Last year I went shopping for a couple of Fujinons on eBay.com and saw the same. Decent lenses at low prices offered many times.

Well, perhaps there is an scarce supply of used shutters, I need two 0 size shutters but I have abandoned the intention of acquiring them.

Often we find cells alone (this is a search: https://www.ebay.es/sch/i.html?_odkw=sironar+cells&LH_PrefLoc=2&_osacat=0&_from=R40&_trksid=m570.l1313&_nkw=%28symmar%2C+sironar%29+%28cells+%2C+elements%29&_sacat=0), at cheap prices, but acquiring a suitable shutter it's a challenge...

LF commercial photography has mostly disapeared, and all that used excellent gear saturated market. Also the profile of practitioners changed, with way lower average budgets in play. What is still expensive is some kinds of collectible glass...

I've the hope that LF will recover some popularity, perhaps it had to almost disapear to make a new generation feel that are pioneering :)

IMHO in the same way that some painters and sculptors are still there also artists to come will want a direct touch with the medium. My theory is that Michelangelo would not made the Pietŗ if not having a hammer, with 3D modeling software he would have designed a crappy thing...

The film market peaked in 2003 with some 960 million rolls of film, today sells are around 20 million rolls. Well, it had to be zero rolls, marketing math failed... and it is 20 million with a 5% yearly growth.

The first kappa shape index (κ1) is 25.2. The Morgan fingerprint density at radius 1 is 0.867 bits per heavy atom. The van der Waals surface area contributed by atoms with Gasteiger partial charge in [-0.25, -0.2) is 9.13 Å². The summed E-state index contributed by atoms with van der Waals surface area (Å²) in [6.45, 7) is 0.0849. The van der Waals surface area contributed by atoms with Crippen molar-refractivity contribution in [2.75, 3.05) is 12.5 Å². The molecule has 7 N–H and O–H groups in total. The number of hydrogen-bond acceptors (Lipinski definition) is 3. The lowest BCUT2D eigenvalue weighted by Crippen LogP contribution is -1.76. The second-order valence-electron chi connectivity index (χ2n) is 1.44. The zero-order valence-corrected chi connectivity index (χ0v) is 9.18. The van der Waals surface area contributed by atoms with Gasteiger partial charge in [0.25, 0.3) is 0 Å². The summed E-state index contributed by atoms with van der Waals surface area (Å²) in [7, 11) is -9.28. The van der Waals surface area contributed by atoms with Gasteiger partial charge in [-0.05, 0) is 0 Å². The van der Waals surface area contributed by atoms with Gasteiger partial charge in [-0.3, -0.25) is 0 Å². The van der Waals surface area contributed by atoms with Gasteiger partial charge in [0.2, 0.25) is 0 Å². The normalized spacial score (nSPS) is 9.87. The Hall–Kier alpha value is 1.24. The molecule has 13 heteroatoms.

IMHO a little share of new roll film photographers will take the call of LF, this is fropm the new LF practitioners will come, but they have to walk the trip.

jp
12-Feb-2018, 12:08
It really doesn't take much oversupply from good used equipment to totally destroy the market for new equipment when the market is small and there is no compelling reason to upgrade.

Thom Bennett
12-Feb-2018, 12:15
I recently had to have a Copal #0 shutter repaired and was told that parts exist for about another two year's worth of repairs (at the current rate of repairs). Let's say the repaired shutter performs for another five years before needing another repair. My point is that within 7 years there is the chance that none of my currents lenses will be useable because there will be no parts to repair the shutters. Hopefully, I'll get a lot of work done between now and then.

Louis Pacilla
12-Feb-2018, 12:23
I recently had to have a Copal #0 shutter repaired and was told that parts exist for about another two year's worth of repairs (at the current rate of repairs). Let's say the repaired shutter performs for another five years before needing another repair. My point is that within 7 years there is the chance that none of my currents lenses will be useable because there will be no parts to repair the shutters. Hopefully, I'll get a lot of work done between now and then.

This is simply silly stuff.

Thom Bennett
12-Feb-2018, 12:24
This is simply silly stuff.

Why do you say that Louis?

Corran
12-Feb-2018, 12:35
Millennials wake up from the hypnotic trance of the cell phone

Please don't refer to Millennials as some block group of zombie cell phone users. There's plenty of us on this very forum shooting LF (4x5, 8x10, and 8x20 myself).

I think it needs to be considered that LF cameras/lenses are not necessarily the best tool for a large percentage of the resurgent film market. The "hot" cameras for a lot of people are the Contax 645, Pentax 67, Rolleiflex, and other "spur of the moment" type cameras. And there's nothing wrong with that - not to mention that these are still big steps up in terms of performance for those coming from 35mm. And then there is of course the contingent of photographers working primarily with Holgas and other toy cameras.